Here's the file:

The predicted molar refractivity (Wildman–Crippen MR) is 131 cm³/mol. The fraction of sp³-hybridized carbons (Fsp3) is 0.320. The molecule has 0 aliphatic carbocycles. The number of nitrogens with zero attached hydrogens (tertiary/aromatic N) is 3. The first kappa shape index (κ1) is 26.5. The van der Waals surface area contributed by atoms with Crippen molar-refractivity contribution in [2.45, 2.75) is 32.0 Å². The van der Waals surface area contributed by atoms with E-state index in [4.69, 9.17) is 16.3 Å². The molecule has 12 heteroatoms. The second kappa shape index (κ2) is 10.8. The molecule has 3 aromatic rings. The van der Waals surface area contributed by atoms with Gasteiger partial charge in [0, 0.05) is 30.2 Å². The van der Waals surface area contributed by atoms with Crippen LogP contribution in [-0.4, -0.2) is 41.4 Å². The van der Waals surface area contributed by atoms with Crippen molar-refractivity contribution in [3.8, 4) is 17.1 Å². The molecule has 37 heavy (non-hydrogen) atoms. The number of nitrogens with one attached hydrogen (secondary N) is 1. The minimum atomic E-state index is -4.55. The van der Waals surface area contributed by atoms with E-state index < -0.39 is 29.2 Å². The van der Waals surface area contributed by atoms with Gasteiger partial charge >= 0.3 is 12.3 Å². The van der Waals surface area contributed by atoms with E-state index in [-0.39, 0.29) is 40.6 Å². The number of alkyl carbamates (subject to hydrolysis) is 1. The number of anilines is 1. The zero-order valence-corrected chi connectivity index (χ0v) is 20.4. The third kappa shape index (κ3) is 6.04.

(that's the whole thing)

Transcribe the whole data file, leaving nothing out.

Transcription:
The predicted molar refractivity (Wildman–Crippen MR) is 131 cm³/mol. The fraction of sp³-hybridized carbons (Fsp3) is 0.320. The molecule has 0 aliphatic carbocycles. The number of nitrogens with zero attached hydrogens (tertiary/aromatic N) is 3. The first kappa shape index (κ1) is 26.5. The van der Waals surface area contributed by atoms with Crippen molar-refractivity contribution in [2.45, 2.75) is 32.0 Å². The van der Waals surface area contributed by atoms with E-state index in [4.69, 9.17) is 16.3 Å². The molecule has 12 heteroatoms. The second kappa shape index (κ2) is 10.8. The molecule has 3 aromatic rings. The van der Waals surface area contributed by atoms with Gasteiger partial charge in [0, 0.05) is 30.2 Å². The van der Waals surface area contributed by atoms with Crippen LogP contribution in [-0.4, -0.2) is 41.4 Å². The van der Waals surface area contributed by atoms with Crippen molar-refractivity contribution in [3.8, 4) is 17.1 Å². The molecule has 37 heavy (non-hydrogen) atoms. The number of nitrogens with one attached hydrogen (secondary N) is 1. The minimum atomic E-state index is -4.55. The van der Waals surface area contributed by atoms with E-state index < -0.39 is 29.2 Å². The van der Waals surface area contributed by atoms with Gasteiger partial charge >= 0.3 is 12.3 Å². The van der Waals surface area contributed by atoms with E-state index in [-0.39, 0.29) is 40.6 Å². The number of alkyl carbamates (subject to hydrolysis) is 1. The number of anilines is 1. The zero-order valence-corrected chi connectivity index (χ0v) is 20.4. The third kappa shape index (κ3) is 6.04.